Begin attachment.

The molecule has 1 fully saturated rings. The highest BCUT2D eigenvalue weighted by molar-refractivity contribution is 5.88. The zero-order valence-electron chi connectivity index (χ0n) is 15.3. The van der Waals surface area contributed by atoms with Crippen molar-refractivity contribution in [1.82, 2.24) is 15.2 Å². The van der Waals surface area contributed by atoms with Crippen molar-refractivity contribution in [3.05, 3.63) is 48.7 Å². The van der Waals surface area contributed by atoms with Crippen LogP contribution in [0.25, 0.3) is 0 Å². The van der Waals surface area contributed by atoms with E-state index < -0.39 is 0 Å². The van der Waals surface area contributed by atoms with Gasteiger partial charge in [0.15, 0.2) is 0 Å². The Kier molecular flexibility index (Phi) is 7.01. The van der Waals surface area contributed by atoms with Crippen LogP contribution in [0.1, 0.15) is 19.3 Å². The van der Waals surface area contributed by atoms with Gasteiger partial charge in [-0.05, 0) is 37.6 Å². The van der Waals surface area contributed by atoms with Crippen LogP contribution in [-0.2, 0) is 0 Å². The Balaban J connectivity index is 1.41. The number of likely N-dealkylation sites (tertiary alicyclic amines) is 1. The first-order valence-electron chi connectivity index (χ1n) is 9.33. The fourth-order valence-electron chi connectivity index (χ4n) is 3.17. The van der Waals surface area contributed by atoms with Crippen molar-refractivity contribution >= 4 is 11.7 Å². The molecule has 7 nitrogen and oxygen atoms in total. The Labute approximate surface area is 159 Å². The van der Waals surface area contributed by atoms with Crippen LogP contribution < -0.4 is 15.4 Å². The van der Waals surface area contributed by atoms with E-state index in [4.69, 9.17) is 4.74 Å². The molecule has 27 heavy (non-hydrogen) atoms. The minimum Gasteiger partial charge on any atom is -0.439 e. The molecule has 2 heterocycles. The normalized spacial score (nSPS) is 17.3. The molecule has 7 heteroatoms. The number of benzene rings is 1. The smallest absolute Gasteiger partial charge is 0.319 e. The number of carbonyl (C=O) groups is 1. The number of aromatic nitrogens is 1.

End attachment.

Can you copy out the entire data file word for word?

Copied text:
The molecule has 1 fully saturated rings. The highest BCUT2D eigenvalue weighted by molar-refractivity contribution is 5.88. The zero-order valence-electron chi connectivity index (χ0n) is 15.3. The van der Waals surface area contributed by atoms with Crippen molar-refractivity contribution in [1.82, 2.24) is 15.2 Å². The van der Waals surface area contributed by atoms with Crippen molar-refractivity contribution in [3.05, 3.63) is 48.7 Å². The van der Waals surface area contributed by atoms with Crippen LogP contribution in [0.25, 0.3) is 0 Å². The van der Waals surface area contributed by atoms with E-state index < -0.39 is 0 Å². The van der Waals surface area contributed by atoms with Gasteiger partial charge in [0.15, 0.2) is 0 Å². The Kier molecular flexibility index (Phi) is 7.01. The van der Waals surface area contributed by atoms with Crippen LogP contribution in [0.1, 0.15) is 19.3 Å². The van der Waals surface area contributed by atoms with Gasteiger partial charge in [-0.05, 0) is 37.6 Å². The van der Waals surface area contributed by atoms with Crippen LogP contribution in [-0.2, 0) is 0 Å². The Balaban J connectivity index is 1.41. The number of likely N-dealkylation sites (tertiary alicyclic amines) is 1. The first-order valence-electron chi connectivity index (χ1n) is 9.33. The fourth-order valence-electron chi connectivity index (χ4n) is 3.17. The van der Waals surface area contributed by atoms with Crippen molar-refractivity contribution >= 4 is 11.7 Å². The molecule has 7 nitrogen and oxygen atoms in total. The Labute approximate surface area is 159 Å². The van der Waals surface area contributed by atoms with Crippen LogP contribution < -0.4 is 15.4 Å². The van der Waals surface area contributed by atoms with E-state index in [4.69, 9.17) is 4.74 Å². The molecule has 27 heavy (non-hydrogen) atoms. The minimum Gasteiger partial charge on any atom is -0.439 e. The molecule has 2 heterocycles. The normalized spacial score (nSPS) is 17.3. The molecule has 7 heteroatoms. The number of benzene rings is 1. The smallest absolute Gasteiger partial charge is 0.319 e. The number of carbonyl (C=O) groups is 1. The number of aromatic nitrogens is 1.